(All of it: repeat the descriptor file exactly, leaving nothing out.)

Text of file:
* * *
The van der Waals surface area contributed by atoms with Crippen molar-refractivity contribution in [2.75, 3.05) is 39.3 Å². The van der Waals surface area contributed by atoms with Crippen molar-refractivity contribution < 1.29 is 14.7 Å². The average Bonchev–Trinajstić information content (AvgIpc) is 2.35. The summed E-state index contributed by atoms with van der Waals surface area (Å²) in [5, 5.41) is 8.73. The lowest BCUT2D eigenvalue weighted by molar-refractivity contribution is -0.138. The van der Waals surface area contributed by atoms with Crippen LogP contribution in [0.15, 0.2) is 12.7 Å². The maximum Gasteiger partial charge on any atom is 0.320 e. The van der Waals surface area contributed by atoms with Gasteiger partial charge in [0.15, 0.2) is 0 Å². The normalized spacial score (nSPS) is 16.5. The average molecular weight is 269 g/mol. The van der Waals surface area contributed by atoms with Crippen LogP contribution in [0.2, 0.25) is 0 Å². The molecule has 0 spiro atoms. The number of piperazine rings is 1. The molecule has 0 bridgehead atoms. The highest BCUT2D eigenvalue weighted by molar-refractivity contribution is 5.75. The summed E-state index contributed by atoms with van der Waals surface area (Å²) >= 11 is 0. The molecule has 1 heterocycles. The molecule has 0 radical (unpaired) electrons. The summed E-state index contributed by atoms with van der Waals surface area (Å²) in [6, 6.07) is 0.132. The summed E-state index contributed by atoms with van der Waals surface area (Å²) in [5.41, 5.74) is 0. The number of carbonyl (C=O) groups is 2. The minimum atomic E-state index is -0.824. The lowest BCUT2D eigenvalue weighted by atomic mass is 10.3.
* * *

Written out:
The van der Waals surface area contributed by atoms with Crippen molar-refractivity contribution in [2.75, 3.05) is 39.3 Å². The van der Waals surface area contributed by atoms with Crippen molar-refractivity contribution < 1.29 is 14.7 Å². The average Bonchev–Trinajstić information content (AvgIpc) is 2.35. The summed E-state index contributed by atoms with van der Waals surface area (Å²) in [5, 5.41) is 8.73. The lowest BCUT2D eigenvalue weighted by molar-refractivity contribution is -0.138. The van der Waals surface area contributed by atoms with Crippen LogP contribution in [0.15, 0.2) is 12.7 Å². The maximum Gasteiger partial charge on any atom is 0.320 e. The van der Waals surface area contributed by atoms with Gasteiger partial charge in [0.15, 0.2) is 0 Å². The normalized spacial score (nSPS) is 16.5. The average molecular weight is 269 g/mol. The van der Waals surface area contributed by atoms with Crippen LogP contribution in [0.2, 0.25) is 0 Å². The molecule has 0 spiro atoms. The number of piperazine rings is 1. The molecule has 0 bridgehead atoms. The highest BCUT2D eigenvalue weighted by molar-refractivity contribution is 5.75. The summed E-state index contributed by atoms with van der Waals surface area (Å²) >= 11 is 0. The molecule has 1 heterocycles. The molecule has 0 radical (unpaired) electrons. The summed E-state index contributed by atoms with van der Waals surface area (Å²) in [6, 6.07) is 0.132. The summed E-state index contributed by atoms with van der Waals surface area (Å²) in [5.41, 5.74) is 0. The number of carbonyl (C=O) groups is 2. The minimum atomic E-state index is -0.824. The lowest BCUT2D eigenvalue weighted by atomic mass is 10.3.